Proposition 207 would allow for the possession and use of recreational pot for persons aged 21 and older, and would assign a 16% tax on marijuana sales, which comes on top of existing use and privilege taxes. 

The interesting thing here is that states that have failed to legalize adult-use weed on the first try have always been successful on the second attempt. California and Oregon both flopped on their first try to legalize adult-use pot but had little issue gaining enough votes the second time around. According to pollster OH Predictive Insights, 55% of the more than 600 Arizonans surveyed said they support Prop 207, compared to 37% opposed. 

If this streak continues with Arizona, struggling U.S. multistate operator Harvest Health & Recreation (HRVSF) might receive a sympathy boost. After all, Harvest Health is headquartered in Arizona, and the Grand Canyon State happens to be its largest market.

Prediction: Proposition 207 comfortably passes with around 54%-55% of the vote.

A bearded man holding a lit cannabis joint by his fingertips.

Image source: Getty Images.


Residents in the remaining three states, including Montana, will be voting on two measures tied to cannabis. In the Treasure State, Montanans will be voting on CI-118 and I-190 come Nov. 3.

CI-118 is a constitutional amendment that'll allow the Montana State Legislature to establish a legal age of 21 for cannabis. Meanwhile, I-190 is the meat-and-potatoes initiative that would legalize adult-use pot and establish a whopping 20% tax rate on retail sales. Montana's Department of Revenue would be responsible for developing rules and regulations that pot businesses would be required to follow.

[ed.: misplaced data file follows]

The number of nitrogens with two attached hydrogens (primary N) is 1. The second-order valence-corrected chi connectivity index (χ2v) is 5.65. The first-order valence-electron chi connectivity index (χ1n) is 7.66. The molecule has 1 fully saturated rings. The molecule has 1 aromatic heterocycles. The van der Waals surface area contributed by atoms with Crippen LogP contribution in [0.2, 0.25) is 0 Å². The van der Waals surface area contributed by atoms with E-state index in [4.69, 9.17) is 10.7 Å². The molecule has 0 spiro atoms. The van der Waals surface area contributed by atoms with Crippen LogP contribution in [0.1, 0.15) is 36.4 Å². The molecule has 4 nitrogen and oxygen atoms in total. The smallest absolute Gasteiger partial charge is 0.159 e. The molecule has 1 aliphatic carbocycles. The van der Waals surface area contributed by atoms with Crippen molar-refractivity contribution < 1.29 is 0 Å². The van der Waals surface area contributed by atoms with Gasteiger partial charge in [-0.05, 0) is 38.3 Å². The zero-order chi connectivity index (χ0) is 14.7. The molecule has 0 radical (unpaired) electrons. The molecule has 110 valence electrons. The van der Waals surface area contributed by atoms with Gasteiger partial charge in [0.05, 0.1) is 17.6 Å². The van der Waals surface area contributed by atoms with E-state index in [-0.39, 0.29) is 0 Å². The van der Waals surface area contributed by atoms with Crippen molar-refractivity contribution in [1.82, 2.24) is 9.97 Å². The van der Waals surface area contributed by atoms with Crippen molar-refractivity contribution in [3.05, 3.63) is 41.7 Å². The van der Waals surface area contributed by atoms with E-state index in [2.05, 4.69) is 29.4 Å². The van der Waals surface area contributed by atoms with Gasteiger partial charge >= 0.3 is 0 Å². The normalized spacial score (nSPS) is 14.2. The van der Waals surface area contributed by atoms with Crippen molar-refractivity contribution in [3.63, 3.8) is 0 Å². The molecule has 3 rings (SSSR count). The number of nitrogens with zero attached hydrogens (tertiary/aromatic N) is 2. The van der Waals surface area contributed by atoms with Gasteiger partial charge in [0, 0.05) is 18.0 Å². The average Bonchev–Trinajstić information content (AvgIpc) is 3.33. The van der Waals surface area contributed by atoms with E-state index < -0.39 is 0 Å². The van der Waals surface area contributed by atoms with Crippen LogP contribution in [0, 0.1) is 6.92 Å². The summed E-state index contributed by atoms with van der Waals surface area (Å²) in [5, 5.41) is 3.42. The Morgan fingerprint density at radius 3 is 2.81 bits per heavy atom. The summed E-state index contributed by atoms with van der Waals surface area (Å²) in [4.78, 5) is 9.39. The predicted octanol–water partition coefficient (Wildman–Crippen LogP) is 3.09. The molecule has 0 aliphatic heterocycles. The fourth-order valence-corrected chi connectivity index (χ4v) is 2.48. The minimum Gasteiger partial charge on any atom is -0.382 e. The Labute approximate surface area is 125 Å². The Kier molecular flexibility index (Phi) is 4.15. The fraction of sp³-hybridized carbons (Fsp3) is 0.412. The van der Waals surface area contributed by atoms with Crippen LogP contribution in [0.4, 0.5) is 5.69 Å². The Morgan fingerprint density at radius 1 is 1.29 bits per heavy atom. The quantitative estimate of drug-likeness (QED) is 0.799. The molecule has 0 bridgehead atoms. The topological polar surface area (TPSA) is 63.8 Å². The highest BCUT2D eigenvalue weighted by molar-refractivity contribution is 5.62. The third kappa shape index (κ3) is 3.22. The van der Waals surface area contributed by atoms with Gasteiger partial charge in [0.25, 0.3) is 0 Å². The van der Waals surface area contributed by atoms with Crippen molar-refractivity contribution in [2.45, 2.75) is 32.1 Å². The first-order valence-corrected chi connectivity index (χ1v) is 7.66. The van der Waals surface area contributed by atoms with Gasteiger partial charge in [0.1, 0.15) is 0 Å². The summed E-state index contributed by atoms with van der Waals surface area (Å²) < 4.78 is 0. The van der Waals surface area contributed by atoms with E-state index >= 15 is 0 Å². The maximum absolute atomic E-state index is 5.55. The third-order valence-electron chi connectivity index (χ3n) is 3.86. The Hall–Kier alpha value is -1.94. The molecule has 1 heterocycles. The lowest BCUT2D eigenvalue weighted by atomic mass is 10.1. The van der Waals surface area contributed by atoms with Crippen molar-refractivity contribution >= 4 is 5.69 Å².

Furthermore, I-190 is similar to legislation passed in Illinois in that it would allow people currently serving cannabis-related offenses to request a resentencing, as well as allow prior marijuana-related convictions to be potentially expunged. 

A recently released poll from Montana State University backs the likelihood of marijuana legalization in 10 days. The poll, which asked nearly 1,800 likely and active registered voters how they feel about I-190, found 49% supported the measure, compared to 39% who opposed it. 

Prediction: I-190 passes by a slim margin (think 51%-49% or 52%-48%).

A black silhouette outline of the U.S., partially filled in by cannabis baggies, rolled joints, and a scale.

Image source: Getty Images.

South Dakota